Populist Movements and the Religious

Toward a Return of the Theo-Political?

In: Journal of Religion in Europe
Alain Dieckhoff Sciences Po Center for International Studies France Paris

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Philippe Portier Ecole pratique des Hautes Etudes France Paris

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Populism is on the rise, as are academic studies on populism. However, already in 1969, in their seminal work Populism: Its Meanings and National Charateristics, Ernest Gellner and Ghita Ionescu wrote: “There can, at present, be no doubt about the importance of populism. But no one is quite clear what it is. As a doctrine or as a movement, it is quite elusive and protean” (italics in original).1 More recently, Rogers Brubaker asked “Why populism?” stressing that populism is certainly a contested concept, but at the end of the day a useful conceptual tool for seizing the core element of the populist repertoire, that is, “the claim to speak and act in the name of the people.”2 This claim is based on an overexploitation of the term “people.” “Just as authoritarianism emerges due to an abuse of authority, there is populism when one uses and abuses the word ‘people,’ pronounced as if the referent were sacred.”3 This sacralization of the people is at the heart of populism’s specific political style. Given this overemphasis on the “pure people,” almost deified, set in opposition to the “corrupt elite,”4 always demonized, it is all the more puzzling that the relations between populism and religion were not, for a long time, studied in detail.

The first full-fledged study of the relationship between religion and populists—or to be more precise right-wing populists—was the edited volume of Marzouki, McDonnell, and Roy, which, apart from presenting ten insightful case studies (mostly European), views religion “first and foremost as a marker of identity, enabling populist parties to distinguish between the good ‘us’ and the bad ‘them.’ ”5 Christianity becomes a symbol of true Europeanness and binds ‘us’ together against the ‘others,’ the Muslims, who have settled in Europe, but have an exogenous religion. Christianity is not a matter of believing but of belonging. By introducing the division ‘us’ versus ‘them,’ Marzouki et al. stress the fact that populism is not only based on the opposition people/elites, but also on the opposition ‘we’ (the members of the group) against ‘they’ (the outsiders). Populism is thus a two-dimensional phenomenon: vertical (people/elites) and horizontal (insiders/outsiders).6 Religion is clearly an activating factor of the horizontal division. However, it is religion understood in a weak sense. Not as a set of creeds and practices, but as historical heritage.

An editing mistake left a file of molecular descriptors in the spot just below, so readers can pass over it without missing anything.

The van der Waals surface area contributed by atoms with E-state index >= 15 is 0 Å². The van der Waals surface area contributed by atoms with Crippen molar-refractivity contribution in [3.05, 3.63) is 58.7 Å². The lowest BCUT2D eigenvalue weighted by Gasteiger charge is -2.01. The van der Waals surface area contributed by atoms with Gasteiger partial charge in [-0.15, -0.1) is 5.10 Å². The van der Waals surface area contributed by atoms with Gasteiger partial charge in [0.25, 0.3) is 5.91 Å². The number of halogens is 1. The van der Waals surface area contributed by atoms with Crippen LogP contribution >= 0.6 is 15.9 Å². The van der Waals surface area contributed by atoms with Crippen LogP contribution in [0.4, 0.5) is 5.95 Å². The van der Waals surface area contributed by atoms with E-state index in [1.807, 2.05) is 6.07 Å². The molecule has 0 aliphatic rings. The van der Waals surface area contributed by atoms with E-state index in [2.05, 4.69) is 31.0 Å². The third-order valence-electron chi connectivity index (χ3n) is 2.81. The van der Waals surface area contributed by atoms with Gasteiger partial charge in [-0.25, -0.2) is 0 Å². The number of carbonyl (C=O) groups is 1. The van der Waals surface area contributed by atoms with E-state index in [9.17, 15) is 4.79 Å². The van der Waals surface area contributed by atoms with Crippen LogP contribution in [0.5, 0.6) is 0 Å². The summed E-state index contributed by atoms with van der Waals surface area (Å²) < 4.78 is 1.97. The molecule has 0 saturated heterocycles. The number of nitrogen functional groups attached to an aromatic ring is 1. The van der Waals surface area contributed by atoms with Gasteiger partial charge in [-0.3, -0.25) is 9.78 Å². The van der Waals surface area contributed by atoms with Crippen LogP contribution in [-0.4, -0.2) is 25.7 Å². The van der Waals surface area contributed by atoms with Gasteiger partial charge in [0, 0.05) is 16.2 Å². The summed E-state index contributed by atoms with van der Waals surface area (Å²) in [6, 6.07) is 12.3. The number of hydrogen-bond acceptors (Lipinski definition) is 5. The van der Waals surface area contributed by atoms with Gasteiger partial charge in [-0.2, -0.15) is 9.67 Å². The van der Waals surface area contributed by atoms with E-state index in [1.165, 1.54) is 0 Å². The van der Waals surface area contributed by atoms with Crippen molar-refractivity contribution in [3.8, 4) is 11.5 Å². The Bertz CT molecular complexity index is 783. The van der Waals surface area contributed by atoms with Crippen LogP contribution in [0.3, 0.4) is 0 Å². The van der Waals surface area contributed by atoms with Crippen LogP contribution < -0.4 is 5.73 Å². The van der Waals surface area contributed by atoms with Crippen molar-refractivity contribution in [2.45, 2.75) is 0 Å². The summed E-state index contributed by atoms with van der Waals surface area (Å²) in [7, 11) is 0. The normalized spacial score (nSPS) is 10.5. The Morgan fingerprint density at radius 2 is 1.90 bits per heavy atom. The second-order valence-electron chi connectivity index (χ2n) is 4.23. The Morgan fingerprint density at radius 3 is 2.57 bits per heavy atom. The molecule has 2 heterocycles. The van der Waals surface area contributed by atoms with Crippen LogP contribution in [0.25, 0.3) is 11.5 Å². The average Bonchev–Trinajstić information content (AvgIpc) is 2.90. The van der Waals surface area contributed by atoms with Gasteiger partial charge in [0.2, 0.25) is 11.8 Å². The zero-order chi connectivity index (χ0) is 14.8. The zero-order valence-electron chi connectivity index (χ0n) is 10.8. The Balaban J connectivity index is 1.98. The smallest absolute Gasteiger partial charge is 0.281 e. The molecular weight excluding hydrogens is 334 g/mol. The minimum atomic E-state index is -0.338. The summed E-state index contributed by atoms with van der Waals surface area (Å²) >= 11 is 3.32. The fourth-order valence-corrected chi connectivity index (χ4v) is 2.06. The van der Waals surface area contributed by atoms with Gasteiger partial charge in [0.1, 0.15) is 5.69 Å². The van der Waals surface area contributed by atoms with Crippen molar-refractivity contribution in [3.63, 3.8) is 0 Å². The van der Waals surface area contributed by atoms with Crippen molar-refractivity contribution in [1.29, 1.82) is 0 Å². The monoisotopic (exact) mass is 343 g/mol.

In the wake of the seminal work of Marzouki et al., additional research on populism and religion was undertaken. DeHanas and Shterin have closely looked at the contexts and ways in which religiously inflected populist styles have become instrumental in populist politics.7 Norocel and Giorgi have conjoined the religious and gender dimensions in order to see how they are mobilized in discourses and strategies of the right-wing populist parties.8 Cesari has gathered a wide range of studies of populist movements in Europe and beyond, stressing the strong “us” versus “them” divide that exclusionary populism reinforces constantly.9